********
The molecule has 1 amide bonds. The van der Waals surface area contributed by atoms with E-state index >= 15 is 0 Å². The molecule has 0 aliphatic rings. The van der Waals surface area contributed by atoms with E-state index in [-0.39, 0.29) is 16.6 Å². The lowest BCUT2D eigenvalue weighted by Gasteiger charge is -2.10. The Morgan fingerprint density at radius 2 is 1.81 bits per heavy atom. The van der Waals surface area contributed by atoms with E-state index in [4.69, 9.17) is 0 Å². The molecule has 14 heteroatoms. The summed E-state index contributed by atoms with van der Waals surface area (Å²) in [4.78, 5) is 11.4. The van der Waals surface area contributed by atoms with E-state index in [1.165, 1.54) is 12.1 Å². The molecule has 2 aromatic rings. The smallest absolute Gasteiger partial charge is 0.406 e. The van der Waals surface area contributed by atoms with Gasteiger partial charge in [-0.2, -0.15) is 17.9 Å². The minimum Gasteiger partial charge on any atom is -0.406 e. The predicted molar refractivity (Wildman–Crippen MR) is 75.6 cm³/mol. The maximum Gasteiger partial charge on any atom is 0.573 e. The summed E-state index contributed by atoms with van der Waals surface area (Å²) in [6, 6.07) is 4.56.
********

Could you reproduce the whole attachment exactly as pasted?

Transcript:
The molecule has 1 amide bonds. The van der Waals surface area contributed by atoms with E-state index >= 15 is 0 Å². The molecule has 0 aliphatic rings. The van der Waals surface area contributed by atoms with E-state index in [-0.39, 0.29) is 16.6 Å². The lowest BCUT2D eigenvalue weighted by Gasteiger charge is -2.10. The Morgan fingerprint density at radius 2 is 1.81 bits per heavy atom. The van der Waals surface area contributed by atoms with E-state index in [4.69, 9.17) is 0 Å². The molecule has 14 heteroatoms. The summed E-state index contributed by atoms with van der Waals surface area (Å²) in [4.78, 5) is 11.4. The van der Waals surface area contributed by atoms with E-state index in [1.165, 1.54) is 12.1 Å². The molecule has 2 aromatic rings. The smallest absolute Gasteiger partial charge is 0.406 e. The van der Waals surface area contributed by atoms with Gasteiger partial charge in [-0.2, -0.15) is 17.9 Å². The minimum Gasteiger partial charge on any atom is -0.406 e. The predicted molar refractivity (Wildman–Crippen MR) is 75.6 cm³/mol. The maximum Gasteiger partial charge on any atom is 0.573 e. The summed E-state index contributed by atoms with van der Waals surface area (Å²) in [6, 6.07) is 4.56.